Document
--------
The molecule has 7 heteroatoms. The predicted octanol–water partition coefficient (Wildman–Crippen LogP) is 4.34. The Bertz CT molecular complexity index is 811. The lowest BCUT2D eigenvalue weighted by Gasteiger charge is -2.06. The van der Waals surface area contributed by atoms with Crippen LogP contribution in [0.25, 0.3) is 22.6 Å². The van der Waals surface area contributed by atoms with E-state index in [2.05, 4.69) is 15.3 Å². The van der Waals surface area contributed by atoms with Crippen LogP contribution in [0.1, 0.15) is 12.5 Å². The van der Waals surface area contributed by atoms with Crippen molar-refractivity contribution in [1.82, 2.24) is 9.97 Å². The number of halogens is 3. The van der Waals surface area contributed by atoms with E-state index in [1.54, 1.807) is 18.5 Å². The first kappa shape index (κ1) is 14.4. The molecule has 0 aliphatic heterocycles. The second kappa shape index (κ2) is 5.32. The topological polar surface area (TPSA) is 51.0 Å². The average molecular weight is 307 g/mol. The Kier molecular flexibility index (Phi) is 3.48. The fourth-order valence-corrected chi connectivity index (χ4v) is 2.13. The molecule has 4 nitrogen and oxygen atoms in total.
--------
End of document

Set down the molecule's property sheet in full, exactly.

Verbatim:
The molecule has 7 heteroatoms. The predicted octanol–water partition coefficient (Wildman–Crippen LogP) is 4.34. The Bertz CT molecular complexity index is 811. The lowest BCUT2D eigenvalue weighted by Gasteiger charge is -2.06. The van der Waals surface area contributed by atoms with Crippen LogP contribution in [0.25, 0.3) is 22.6 Å². The van der Waals surface area contributed by atoms with E-state index in [2.05, 4.69) is 15.3 Å². The van der Waals surface area contributed by atoms with Crippen LogP contribution in [0.1, 0.15) is 12.5 Å². The van der Waals surface area contributed by atoms with Crippen molar-refractivity contribution in [1.82, 2.24) is 9.97 Å². The number of halogens is 3. The van der Waals surface area contributed by atoms with E-state index in [1.54, 1.807) is 18.5 Å². The first kappa shape index (κ1) is 14.4. The molecule has 0 aliphatic heterocycles. The second kappa shape index (κ2) is 5.32. The topological polar surface area (TPSA) is 51.0 Å². The average molecular weight is 307 g/mol. The Kier molecular flexibility index (Phi) is 3.48. The fourth-order valence-corrected chi connectivity index (χ4v) is 2.13. The molecule has 4 nitrogen and oxygen atoms in total.